Spanish American War Turning Point

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To what extent was the Spanish-American War the turning point in American foreign policy? The Spanish American War, which occurred during the end of the 19th century, can be said to be a major turnover in American foreign policies. Before the war, America had adopted an isolationist policies during the Gilded age and also the Post-Civil War Era. However, with the Spanish American War, American was made more imperialistic and expasionistic through this war. Prior to the Spanish American War, America was isolated in its affairs, and did not intervene with global politics. America was preoccupied with their domestic issues themselves. After the Civil war, there was much controversy on how to rebuild the nation, as well as issues over the land of the Native Americans. Pretty much, Americans stayed out of foreign intervention since the War of 1812 when George Washington stressed the importance on non-alliance. After that, Americans focused on expansion within their lands, fulfilling what they called the Manifest Destiny, belief held by the white Americans that they had the right according to their superior race, and that it was their destiny to stretch from “sea to shining sea”. With the ‘clearing’ of Indians, they now…show more content…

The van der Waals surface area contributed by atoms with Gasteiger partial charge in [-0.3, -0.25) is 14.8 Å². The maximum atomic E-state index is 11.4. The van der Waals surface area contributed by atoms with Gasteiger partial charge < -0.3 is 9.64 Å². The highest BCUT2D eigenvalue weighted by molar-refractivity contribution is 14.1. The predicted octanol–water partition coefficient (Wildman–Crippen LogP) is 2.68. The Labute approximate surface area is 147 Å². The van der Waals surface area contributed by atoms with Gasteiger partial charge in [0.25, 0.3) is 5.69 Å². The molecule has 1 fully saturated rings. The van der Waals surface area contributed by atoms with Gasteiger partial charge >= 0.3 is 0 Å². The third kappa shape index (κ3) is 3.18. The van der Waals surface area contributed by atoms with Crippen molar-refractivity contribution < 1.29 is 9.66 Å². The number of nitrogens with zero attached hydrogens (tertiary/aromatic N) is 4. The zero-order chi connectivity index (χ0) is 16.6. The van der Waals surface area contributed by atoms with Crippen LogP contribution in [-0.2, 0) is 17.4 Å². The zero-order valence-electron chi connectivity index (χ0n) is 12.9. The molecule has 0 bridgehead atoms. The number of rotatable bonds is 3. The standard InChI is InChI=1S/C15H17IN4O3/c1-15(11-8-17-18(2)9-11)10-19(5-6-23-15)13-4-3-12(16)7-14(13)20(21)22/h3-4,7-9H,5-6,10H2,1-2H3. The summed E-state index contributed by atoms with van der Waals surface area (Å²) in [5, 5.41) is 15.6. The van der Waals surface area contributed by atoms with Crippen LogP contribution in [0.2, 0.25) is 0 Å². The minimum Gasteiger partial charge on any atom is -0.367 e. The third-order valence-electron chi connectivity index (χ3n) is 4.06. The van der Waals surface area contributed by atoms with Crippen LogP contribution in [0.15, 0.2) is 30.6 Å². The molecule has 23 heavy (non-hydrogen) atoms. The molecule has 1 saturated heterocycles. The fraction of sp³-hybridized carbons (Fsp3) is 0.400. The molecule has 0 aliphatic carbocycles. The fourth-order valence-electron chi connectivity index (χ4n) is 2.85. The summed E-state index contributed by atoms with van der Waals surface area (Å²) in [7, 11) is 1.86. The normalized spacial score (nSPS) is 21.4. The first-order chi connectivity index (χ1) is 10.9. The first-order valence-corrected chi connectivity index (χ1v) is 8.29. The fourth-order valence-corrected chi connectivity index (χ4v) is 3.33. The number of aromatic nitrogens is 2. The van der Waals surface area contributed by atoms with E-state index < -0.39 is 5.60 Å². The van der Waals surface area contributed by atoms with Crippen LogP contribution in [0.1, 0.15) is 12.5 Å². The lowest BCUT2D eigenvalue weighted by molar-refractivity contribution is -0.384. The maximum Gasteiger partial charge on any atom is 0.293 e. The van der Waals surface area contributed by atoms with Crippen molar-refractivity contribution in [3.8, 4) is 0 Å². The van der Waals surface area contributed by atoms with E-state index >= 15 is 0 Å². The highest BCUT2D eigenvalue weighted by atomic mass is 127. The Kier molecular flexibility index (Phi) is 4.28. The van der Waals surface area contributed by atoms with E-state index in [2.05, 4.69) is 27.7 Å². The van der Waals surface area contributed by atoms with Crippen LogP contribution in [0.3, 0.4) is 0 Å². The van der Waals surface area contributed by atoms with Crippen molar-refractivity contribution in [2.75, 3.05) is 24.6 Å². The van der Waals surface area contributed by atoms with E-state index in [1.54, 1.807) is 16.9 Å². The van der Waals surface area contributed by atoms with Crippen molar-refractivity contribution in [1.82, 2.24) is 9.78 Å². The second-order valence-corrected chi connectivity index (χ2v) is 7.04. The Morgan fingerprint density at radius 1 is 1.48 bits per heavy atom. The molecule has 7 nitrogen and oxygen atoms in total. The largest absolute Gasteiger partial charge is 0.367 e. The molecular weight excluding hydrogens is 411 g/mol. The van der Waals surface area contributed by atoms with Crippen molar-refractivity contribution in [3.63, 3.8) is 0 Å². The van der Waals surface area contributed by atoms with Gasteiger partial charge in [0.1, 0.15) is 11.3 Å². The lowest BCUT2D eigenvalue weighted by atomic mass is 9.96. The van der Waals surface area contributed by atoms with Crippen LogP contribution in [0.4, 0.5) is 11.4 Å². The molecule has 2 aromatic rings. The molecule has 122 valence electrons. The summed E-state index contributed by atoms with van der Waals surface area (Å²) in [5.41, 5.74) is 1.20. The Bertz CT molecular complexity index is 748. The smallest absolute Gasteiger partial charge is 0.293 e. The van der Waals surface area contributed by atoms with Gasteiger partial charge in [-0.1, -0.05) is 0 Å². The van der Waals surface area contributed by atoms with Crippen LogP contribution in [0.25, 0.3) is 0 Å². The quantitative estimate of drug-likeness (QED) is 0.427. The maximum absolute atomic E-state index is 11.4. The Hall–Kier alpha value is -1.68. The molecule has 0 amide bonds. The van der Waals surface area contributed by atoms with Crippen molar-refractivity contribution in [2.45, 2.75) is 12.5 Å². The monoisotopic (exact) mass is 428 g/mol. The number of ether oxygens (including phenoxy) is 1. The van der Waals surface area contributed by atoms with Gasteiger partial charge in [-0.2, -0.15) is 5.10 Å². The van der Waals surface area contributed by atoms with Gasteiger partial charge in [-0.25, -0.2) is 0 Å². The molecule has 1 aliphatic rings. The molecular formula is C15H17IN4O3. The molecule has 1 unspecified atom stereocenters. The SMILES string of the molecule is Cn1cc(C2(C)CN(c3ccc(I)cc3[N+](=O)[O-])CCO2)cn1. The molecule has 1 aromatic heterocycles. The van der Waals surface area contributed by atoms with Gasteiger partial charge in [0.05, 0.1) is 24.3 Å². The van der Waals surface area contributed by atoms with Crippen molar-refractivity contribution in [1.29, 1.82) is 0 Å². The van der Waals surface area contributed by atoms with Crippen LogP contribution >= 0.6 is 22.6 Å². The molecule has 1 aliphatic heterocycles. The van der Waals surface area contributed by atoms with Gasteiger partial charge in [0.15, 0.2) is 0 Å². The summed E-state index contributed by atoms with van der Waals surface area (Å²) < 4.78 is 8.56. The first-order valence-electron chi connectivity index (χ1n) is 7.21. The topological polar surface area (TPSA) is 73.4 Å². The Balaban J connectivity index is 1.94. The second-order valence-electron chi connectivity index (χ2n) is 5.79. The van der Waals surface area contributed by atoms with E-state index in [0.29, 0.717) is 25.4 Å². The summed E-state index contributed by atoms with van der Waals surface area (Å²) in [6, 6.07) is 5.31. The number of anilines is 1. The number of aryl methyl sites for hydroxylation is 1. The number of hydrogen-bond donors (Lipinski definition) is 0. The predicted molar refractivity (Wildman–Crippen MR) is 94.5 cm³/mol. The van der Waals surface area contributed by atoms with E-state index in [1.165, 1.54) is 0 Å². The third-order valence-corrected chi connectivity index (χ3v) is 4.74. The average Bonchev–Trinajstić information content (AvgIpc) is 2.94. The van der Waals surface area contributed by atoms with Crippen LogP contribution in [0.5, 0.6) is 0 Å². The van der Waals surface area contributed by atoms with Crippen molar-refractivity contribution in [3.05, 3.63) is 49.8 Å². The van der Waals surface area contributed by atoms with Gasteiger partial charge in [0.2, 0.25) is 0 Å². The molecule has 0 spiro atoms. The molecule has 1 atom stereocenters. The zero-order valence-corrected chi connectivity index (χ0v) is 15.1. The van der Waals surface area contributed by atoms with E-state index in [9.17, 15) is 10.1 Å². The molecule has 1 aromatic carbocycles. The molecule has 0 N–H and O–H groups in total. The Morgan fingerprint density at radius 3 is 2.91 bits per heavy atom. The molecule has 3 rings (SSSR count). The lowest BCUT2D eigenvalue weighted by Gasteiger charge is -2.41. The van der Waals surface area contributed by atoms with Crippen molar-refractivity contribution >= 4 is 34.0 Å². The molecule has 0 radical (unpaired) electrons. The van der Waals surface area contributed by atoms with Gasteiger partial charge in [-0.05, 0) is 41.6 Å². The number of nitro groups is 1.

Under the leadership of Taft, Roosevelt, and such as Wilson, America was becoming more open and more involved in the global politics and affairs. This can be accredited to the Spanish American War, especially contrasting the two different ideals that both the government and the public expressed from turning from domestic and isolationist to abroad and expansionist ideals. To this day, America is deeply involved with the global affairs, and consistently contributes to foreign policies, and is constantly involved, making it a greater power
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